3.3 Comparison of synthetic tracer simulations
With our current code, we cannot directly compare individual trajectories including the effects of turbulent diffusion and subgrid-scale winds as well as convection because these modules add stochastic perturbations to the trajectories that are created by means of the different random number generators of the cuRAND library for the GPUs and the GSL library for the CPUs. In order to compare CPU and CPU simulations considering these modules, we conducted global transport simulations of synthetic tracers with ERA5 data. In these simulations, we included the tropospheric synthetic tracers (E90 and NH50) as well as the stratospheric synthetic tracer (ST80) (Sect. 2.3.10). The simulations were initialized with 106 globally homogeneously distributed air parcels in the height range from the surface up to the lower mesosphere on 1 January 2017, 00:00 UTC. The simulations cover the entire time range of the year 2017. We assigned volume mixing ratios to the individual air parcels according to the specific initial and boundary conditions of the synthetic tracers (Sect. 2.3.10). Expecting that differences between individual trajectories are largely canceling out due to the averaging, we then compared monthly mean zonal means of the synthetic tracer volume mixing ratios from the CPU and GPU simulations.
As a representative example, Fig. 7c shows the monthly mean zonal mean distribution of E90 in July 2017 from our ERA5 simulations with the GPU code of MPTRAC. Following a spin-up time of half a year, i.e., about twice the lifetime of the E90 tracer, it is found that E90 is well mixed and rather homogeneously distributed throughout the troposphere. The 90 ppbv contour of the E90 tracer is expected to indicate the chemical tropopause (Prather et al., 2011). For our simulations, we found that the 90 ppbv contour line of E90 agrees well with the monthly mean zonal dynamical tropopause. The E90 distribution in Fig. 7c qualitatively compares well with the climatological mean presented by Abalos et al. (2017).
Figure 7d shows the differences of the E90 monthly mean zonal means between the GPU and CPU code. Despite the fact that even without diffusion or convection being considered, individual CPU and GPU trajectories already differ significantly after 60 d (Sect. 3.2), the E90 monthly mean zonal means of the CPU and GPU code agree quite well. The differences of the means are typically below ±8 ppb, which is about 5 % of the maximum volume mixing ratio of the E90 tracer. The largest differences between the CPU and GPU simulations are found near the tropopause. This region is most sensitive to statistical effects, as the tracer gradients are largest in this region. However, no systematic bias between the E90 distributions of the CPU and GPU code was revealed. The remaining differences are attributed to statistical noise, as can be seen by running simulations with different random seeds. Overall, this comparison of the E90 simulations shows good agreement between the GPU and CPU simulations.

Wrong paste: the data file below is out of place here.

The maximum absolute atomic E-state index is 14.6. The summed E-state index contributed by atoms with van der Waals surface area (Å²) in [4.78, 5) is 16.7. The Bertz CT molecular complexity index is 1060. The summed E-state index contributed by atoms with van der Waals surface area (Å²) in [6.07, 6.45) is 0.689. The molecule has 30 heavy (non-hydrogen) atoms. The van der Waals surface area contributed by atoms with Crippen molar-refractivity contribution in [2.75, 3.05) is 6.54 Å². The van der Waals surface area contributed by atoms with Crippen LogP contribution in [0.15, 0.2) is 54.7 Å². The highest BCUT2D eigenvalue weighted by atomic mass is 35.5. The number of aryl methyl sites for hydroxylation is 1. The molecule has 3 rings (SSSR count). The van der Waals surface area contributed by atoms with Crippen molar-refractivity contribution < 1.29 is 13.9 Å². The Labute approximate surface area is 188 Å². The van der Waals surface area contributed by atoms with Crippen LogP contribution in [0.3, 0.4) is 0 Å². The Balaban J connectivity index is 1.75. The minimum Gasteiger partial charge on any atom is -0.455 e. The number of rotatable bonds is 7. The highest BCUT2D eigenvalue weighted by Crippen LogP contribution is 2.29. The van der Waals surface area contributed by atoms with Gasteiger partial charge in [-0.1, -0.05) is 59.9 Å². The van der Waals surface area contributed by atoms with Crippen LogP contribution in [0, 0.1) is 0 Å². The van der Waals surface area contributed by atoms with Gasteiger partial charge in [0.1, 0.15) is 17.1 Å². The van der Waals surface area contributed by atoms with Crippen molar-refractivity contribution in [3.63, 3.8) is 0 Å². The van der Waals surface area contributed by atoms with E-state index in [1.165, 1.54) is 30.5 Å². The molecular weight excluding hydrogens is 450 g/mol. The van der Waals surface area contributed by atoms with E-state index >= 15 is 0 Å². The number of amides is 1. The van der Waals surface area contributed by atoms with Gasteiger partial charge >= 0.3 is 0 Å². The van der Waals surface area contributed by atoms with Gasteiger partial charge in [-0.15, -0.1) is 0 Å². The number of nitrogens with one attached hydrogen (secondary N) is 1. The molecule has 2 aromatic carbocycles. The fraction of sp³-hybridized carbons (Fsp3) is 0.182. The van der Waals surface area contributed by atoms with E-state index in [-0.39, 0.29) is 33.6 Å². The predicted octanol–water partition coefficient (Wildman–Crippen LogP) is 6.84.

Figure 7a and b show the July 2017 simulation results for the stratospheric synthetic tracer (ST80). Figure 7e and f show the simulation results for the Northern Hemisphere tracer (NH50). Similar to E90, the comparisons for ST80 and NH50 show that individual differences between the monthly mean zonal means from the CPU and GPU simulations are mostly below ±5 % of the maximum volume mixing ratios and that the largest differences are found in regions where sharp gradients are present in the tracer fields. Recognizing the effects of the spin-up time of the simulations and that stratospheric transport has much longer timescales than tropospheric transport, which causes some latency in particular for ST80, similar results are also found for the other months of the year 2017.
3.4 OpenMP scaling analysis
Some parts of the MPTRAC code cannot or have not been ported to GPUs. This includes the file input and output operations, which are directed via the hosting CPUs and the CPU memory, and the functions that are used for preprocessing of the meteorological data, such as the codes to calculate geopotential heights, potential vorticity, convective available potential energy, the planetary boundary layer, the tropopause height, and others. For those parts of the MPTRAC code that have not been ported to GPUs, it is important to study the OpenMP scalability on the host devices. In particular, good OpenMP scaling up to 12 threads on the JUWELS Booster needs to be demonstrated, as this is the fraction of physical cores shared by each GPU device on a JUWELS compute node.
Here, we focus on an OpenMP strong scaling test conducted by means of binaries compiled with the PGI compiler, as this is the recommended compiler for GPU applications on JUWELS Booster. For this test, the OpenMP static scheduling strategy was applied. The pinning of the threads to the CPU cores was optimized compared to the default settings of the system by using a fixed assignment of the threads to the sockets of the nodes (by setting the environment variables
OMP_PROC_BIND = true and
OMP_PLACES = sockets, respectively). We measured the runtime and speed-up for different numbers of OpenMP threads for a fixed set of 106 globally distributed particles for 24 h of simulation time starting 1 January 2017, 00:00 UTC. The trajectory seeds for this test are the same as those used for comparing the kinematic trajectory calculations in Sect. 3.2. However, similar to the synthetic tracer simulations described in Sect. 3.3, we not only calculated kinematic trajectories but also included the effects of turbulent diffusion and subgrid-scale wind fluctuations as well as convection in these calculations.